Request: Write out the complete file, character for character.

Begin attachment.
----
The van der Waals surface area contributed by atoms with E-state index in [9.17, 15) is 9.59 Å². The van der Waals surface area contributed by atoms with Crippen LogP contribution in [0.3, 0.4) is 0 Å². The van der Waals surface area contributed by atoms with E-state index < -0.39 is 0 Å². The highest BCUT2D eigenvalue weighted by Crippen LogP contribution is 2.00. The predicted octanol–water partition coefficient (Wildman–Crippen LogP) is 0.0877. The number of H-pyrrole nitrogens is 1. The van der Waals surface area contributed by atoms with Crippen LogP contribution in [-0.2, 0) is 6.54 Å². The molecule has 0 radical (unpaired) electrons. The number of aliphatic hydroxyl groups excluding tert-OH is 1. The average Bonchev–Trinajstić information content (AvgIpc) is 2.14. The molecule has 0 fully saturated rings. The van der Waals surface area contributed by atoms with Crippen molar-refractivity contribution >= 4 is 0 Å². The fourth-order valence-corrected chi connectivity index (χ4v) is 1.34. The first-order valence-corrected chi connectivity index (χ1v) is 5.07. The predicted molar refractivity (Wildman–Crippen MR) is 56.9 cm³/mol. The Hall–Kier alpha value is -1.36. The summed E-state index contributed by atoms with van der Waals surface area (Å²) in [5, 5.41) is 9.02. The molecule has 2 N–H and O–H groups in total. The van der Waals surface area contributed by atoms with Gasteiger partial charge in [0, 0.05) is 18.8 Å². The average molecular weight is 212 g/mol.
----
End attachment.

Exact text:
The van der Waals surface area contributed by atoms with E-state index in [9.17, 15) is 9.59 Å². The van der Waals surface area contributed by atoms with Crippen LogP contribution in [0.3, 0.4) is 0 Å². The van der Waals surface area contributed by atoms with E-state index < -0.39 is 0 Å². The highest BCUT2D eigenvalue weighted by Crippen LogP contribution is 2.00. The predicted octanol–water partition coefficient (Wildman–Crippen LogP) is 0.0877. The number of H-pyrrole nitrogens is 1. The van der Waals surface area contributed by atoms with Crippen LogP contribution in [-0.2, 0) is 6.54 Å². The molecule has 0 radical (unpaired) electrons. The number of aliphatic hydroxyl groups excluding tert-OH is 1. The average Bonchev–Trinajstić information content (AvgIpc) is 2.14. The molecule has 0 fully saturated rings. The van der Waals surface area contributed by atoms with Crippen molar-refractivity contribution >= 4 is 0 Å². The fourth-order valence-corrected chi connectivity index (χ4v) is 1.34. The first-order valence-corrected chi connectivity index (χ1v) is 5.07. The predicted molar refractivity (Wildman–Crippen MR) is 56.9 cm³/mol. The Hall–Kier alpha value is -1.36. The summed E-state index contributed by atoms with van der Waals surface area (Å²) in [5, 5.41) is 9.02. The molecule has 2 N–H and O–H groups in total. The van der Waals surface area contributed by atoms with Gasteiger partial charge in [0, 0.05) is 18.8 Å². The average molecular weight is 212 g/mol.